Who you are? The Watcher, sniveling, tweed-clad guardian of the Slayer and her kin? I think not. I know who you are, Rupert, and I know what you’re capable of… But they don’t, do they? They have no idea where you come from.
I have fond memories of “Halloween” – the Buffy episode, though I am also a fan of the Halloween movies and any holiday where people hand out free candy. It has all the hallmarks of a great BTVS showing: a riff on the Buffy-Angel romance, Spike, Snyder, and Willow dressed slutty. What could be bad about it? That blue button up shirt Angel wears to his date is pretty horrible, but honestly, that might be my only complaint about the whole thing. Halloween actually kicks off a string of very good season two stories; “Lie to Me” is next week, and then we have “The Dark Age,” “What’s my Line” 1 and 2, and “Ted” before the streak comes to a screeching halt with “Bad Eggs.”
“Halloween” is deadsville for the supernatural set. They’re the metaphysical equivalent of hipsters, unwilling to partake in anything that’s gone mainstream. Buffy should be enjoying the down time – she’s even set up a date with Angel (they’re on again after last week’s “kissing you makes me want to die” thing). But a spot of unscheduled slayage makes her late and messes up her hair, and Cordelia takes advantage of the confusion to offer Angel some of her cappuccino. And that’s not a euphemism!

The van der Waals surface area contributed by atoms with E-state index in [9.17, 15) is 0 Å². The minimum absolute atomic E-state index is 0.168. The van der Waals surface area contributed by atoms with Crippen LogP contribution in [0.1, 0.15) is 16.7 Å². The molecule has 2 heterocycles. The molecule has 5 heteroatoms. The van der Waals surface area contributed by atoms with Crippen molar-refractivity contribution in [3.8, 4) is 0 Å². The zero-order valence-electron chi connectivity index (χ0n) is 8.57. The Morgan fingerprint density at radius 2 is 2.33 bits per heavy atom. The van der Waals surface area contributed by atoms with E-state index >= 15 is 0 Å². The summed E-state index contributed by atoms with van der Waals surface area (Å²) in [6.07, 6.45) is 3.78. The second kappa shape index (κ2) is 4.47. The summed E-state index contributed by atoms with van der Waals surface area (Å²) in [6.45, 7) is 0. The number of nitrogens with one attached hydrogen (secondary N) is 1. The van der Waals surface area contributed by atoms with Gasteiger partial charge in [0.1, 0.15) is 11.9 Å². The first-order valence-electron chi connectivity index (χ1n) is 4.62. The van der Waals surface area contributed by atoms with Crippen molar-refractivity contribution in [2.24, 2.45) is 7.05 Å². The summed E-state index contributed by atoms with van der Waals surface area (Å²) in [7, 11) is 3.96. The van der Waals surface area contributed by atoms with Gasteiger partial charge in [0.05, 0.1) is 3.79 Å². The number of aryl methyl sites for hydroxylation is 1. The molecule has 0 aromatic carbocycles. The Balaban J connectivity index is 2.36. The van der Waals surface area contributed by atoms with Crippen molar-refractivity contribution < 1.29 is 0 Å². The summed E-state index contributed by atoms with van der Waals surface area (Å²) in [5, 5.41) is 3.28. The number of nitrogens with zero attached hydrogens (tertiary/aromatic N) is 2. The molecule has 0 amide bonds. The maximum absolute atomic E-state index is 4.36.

TNMAS, Buffy still gets screwed on her mini-vacation when Snyder waylays her:
Buffy: Principal Snyder!
Snyder: Halloween must be a big night for you. Tossing eggs, keying cars, bobbing for apples, one pathetic cry for help after another. Well, not this year, Missy.
Buffy: Gosh, I’d love to sign up, but I recently developed carpal tunnel syndrome and can tragically no longer hold a flashlight.
No dice, Buffster. The Scoobies are enlisted in the underprivileged children candy escort, Buffy messed up her shot with Angel, and they have to find costumes. There’s only one thing that will cheer the gang up at this point, and that’s breaking into Giles’s secret files to do background research on Angel’s past. There’s a little pit stop to humiliate Xander by defending him from the school bully, in all violation of dude code, along the way:
Willow: True. It’s too bad we can’t sneak a look at the Watcher diaries and read up on Angel. I’m sure it’s full of fun facts to know and tell.